Critics of Barrow’s appointment said he is conflicted. Their contention is that the three people who were killed by Gambian soldiers during the attack will have their own hearing at the TRRC and that this is a case the director of research and investigate cannot investigate. Some said he could recuse himself.
The TRRC defended his appointment, saying he is uniquely qualified for the job. Barrow appears to be as determined as he is outspoken against anything he considers to be wrong regardless of consequences or of the society’s views.
Barrow was born in Kiang Kaif. He holds a BSc. Degree in Criminal Justice from Tennessee State University and an MA degree in National Security from the American Military University in Charles Town, West Virginia.
Essa Faal, lead counsel
Investigations and hearings of the TRRC are guided by the lead counsel Essa Faal. Until his appointment little was known about Faal in Gambia despite his accomplishments as a lawyer. Today Faal is a household name in the country.
Faal started his legal career as a State Counsel at the Ministry of Justice in 1994, the year Yahya Jammeh overthrew the government of Dawda Kairaba Jawara. By the end of 1997, he was appointed as First Secretary and later Counselor for Legal Affairs at the Gambia Permanent Mission to the United Nations, in New York.
In January 2000, Faal was appointed by the United Nations as a Judicial Affairs Officer and was deployed to the UN transitional administration in East Timor, where he contributed to the re-organisation of the justice sector. He would later be promoted as Acting Deputy General Prosecutor for Serious Crimes and then chief of prosecutions in 2002.
In January 2005, Faal joined the International Development Law Organisation, based in Rome where he designed, supervised and directed the implementation of good governance and justice sector reform programmes for developing countries around the world.
A year later, he joined the International Criminal Court (ICC) where he worked on the investigations into the Darfur situation, Sudan, that led to the ICC’s indictment of the then president of Sudan, Omar Al Bashir.
Fall was later appointed as a senior trial lawyer for the Darfur case. Before he made a career shift from hunting the alleged rights violators to defending them. From March 2011 to September 2016, Faal served as Co-Lead Defence Counsel before the ICC in the cases against Kenyan leaders Francis Kirimi Muthaura, Uhuru Muigai Kenyatta, William Ruto, and General Muhammed Hussein Ali.
Faal also served as Counsel for Lybia’s Saif Al Islam Gadafi before the ICC, and for Charles Ghankay Taylor, a former President of Liberia, before the Residual Special Court for Sierra Leone.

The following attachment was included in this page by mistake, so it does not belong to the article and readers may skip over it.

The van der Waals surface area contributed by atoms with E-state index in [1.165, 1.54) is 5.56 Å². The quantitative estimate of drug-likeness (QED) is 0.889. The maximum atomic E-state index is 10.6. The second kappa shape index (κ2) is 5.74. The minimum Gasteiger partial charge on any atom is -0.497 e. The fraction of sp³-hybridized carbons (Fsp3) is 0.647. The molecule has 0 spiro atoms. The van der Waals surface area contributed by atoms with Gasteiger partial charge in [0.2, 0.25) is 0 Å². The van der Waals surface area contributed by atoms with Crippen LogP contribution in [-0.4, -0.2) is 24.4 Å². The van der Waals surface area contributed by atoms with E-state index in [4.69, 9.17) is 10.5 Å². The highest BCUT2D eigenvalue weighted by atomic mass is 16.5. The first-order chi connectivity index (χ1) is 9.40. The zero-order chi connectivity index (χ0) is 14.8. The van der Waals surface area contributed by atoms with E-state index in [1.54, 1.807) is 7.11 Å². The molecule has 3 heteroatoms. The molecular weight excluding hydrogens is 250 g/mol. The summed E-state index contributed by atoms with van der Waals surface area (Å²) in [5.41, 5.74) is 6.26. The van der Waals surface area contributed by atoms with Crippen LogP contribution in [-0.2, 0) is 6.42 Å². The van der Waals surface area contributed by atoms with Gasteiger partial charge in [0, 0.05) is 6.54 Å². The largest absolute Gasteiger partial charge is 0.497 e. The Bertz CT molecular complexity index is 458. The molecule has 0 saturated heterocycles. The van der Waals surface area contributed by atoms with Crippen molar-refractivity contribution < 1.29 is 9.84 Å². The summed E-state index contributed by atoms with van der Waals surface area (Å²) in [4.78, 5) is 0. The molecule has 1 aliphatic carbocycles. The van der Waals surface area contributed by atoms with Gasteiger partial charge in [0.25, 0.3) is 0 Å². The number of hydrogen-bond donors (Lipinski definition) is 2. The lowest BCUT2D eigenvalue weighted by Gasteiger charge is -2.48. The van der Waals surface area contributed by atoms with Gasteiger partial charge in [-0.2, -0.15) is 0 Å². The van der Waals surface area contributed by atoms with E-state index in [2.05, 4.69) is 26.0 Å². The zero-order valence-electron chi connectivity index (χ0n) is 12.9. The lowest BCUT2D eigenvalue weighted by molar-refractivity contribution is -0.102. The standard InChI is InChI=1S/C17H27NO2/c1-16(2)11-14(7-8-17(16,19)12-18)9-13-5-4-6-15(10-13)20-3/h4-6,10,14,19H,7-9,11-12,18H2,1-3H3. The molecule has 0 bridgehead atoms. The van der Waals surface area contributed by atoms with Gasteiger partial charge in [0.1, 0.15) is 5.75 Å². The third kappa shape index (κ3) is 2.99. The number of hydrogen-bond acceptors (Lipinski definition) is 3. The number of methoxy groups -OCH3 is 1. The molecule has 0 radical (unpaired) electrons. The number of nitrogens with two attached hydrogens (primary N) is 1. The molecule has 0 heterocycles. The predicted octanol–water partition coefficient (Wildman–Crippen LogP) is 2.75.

Critics said that while the desire for justice may have led Faal to defend victims in the Darfur and Philippines cases before the ICC, it was handsome pay that led him to defend Kenyatta, Taylor and others. In a recent media interview with Gambian online platform Kerr Fatou, Faal responded that he is a lawyer and it is only right that everyone is given the presumption of innocence they deserve. He described Kenya’s president Uhuru Kenyatta as an “interesting” man.
Undoubtedly, Faal has returned to Gambia a different man — more experienced and known internationally. He comes to the TRRC with a Cadillac Escalade or a black Porsche Cayenne. By all standards, he is always eloquent and well prepared. His mode of questioning is very robust, though it may be described by some as arrogant. Faal defends his tough questioning as a vital part of his job to solicit the right answers from people who are seemingly uncooperative.
For anything Fall considers the right thing to do, he is generally seen as someone who barely entertain dissent. He called lawyers critical of his performance “the armchair lawyers”. He equally retorted criticism against him for giving a plot of land to a TRRC witness.
At Gambia’s TRRC, people not only keenly follow the proceedings, they raise money for some victims who lost important material and human resources. Two individuals have so far benefitted from such private fund-raising. One of them is Mafugie Sonko, a low-ranking soldier who spent 9 years in jail without a single court appearance, and who was the 27th witness to appear before the TRRC.
Through “go-fund-me” on social media, Sonko received 175, 000 dalasi (3,500 USD). While the money was being given to him at the TRRC, lead counsel Essa Faal gave Sonko a plot land.
This drew criticism from people who said the TRRC should not allow its venue to be used for such gifts since it can be misconstrued as reparations for Sonko by some other victims. Faal nevertheless defended his actions as an act of goodwill that should be emulated.
“I am not going to apologize for that,” he snapped. People close to him said he is often known for generous gifts, something, he said, “Gambians are known for”.